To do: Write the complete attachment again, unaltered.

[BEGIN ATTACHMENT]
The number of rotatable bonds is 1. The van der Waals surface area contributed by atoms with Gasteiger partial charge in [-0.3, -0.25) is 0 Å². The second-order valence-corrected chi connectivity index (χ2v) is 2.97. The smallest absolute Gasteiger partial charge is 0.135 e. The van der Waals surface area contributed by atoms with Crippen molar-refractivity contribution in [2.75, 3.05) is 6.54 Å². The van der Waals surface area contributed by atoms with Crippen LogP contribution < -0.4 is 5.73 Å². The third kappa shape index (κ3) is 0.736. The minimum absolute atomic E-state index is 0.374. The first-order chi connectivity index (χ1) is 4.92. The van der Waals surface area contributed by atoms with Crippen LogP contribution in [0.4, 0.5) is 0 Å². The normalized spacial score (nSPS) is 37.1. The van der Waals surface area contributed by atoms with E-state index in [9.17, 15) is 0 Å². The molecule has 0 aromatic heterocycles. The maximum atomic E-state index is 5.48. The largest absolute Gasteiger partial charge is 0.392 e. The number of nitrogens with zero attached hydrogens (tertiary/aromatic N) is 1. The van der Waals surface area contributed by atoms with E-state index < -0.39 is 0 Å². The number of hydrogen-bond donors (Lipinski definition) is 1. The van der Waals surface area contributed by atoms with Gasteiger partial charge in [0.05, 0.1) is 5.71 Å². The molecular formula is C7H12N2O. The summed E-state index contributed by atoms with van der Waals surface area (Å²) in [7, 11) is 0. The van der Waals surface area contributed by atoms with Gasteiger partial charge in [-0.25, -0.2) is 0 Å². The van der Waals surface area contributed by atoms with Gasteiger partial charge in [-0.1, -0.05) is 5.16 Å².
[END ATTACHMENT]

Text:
The number of rotatable bonds is 1. The van der Waals surface area contributed by atoms with Gasteiger partial charge in [-0.3, -0.25) is 0 Å². The second-order valence-corrected chi connectivity index (χ2v) is 2.97. The smallest absolute Gasteiger partial charge is 0.135 e. The van der Waals surface area contributed by atoms with Crippen molar-refractivity contribution in [2.75, 3.05) is 6.54 Å². The van der Waals surface area contributed by atoms with Crippen LogP contribution < -0.4 is 5.73 Å². The third kappa shape index (κ3) is 0.736. The minimum absolute atomic E-state index is 0.374. The first-order chi connectivity index (χ1) is 4.92. The van der Waals surface area contributed by atoms with Crippen LogP contribution in [0.4, 0.5) is 0 Å². The normalized spacial score (nSPS) is 37.1. The van der Waals surface area contributed by atoms with E-state index in [9.17, 15) is 0 Å². The molecule has 0 aromatic heterocycles. The maximum atomic E-state index is 5.48. The largest absolute Gasteiger partial charge is 0.392 e. The number of nitrogens with zero attached hydrogens (tertiary/aromatic N) is 1. The van der Waals surface area contributed by atoms with E-state index < -0.39 is 0 Å². The number of hydrogen-bond donors (Lipinski definition) is 1. The van der Waals surface area contributed by atoms with Gasteiger partial charge in [0.05, 0.1) is 5.71 Å². The molecular formula is C7H12N2O. The summed E-state index contributed by atoms with van der Waals surface area (Å²) in [7, 11) is 0. The van der Waals surface area contributed by atoms with Gasteiger partial charge in [-0.25, -0.2) is 0 Å². The van der Waals surface area contributed by atoms with Gasteiger partial charge in [-0.1, -0.05) is 5.16 Å².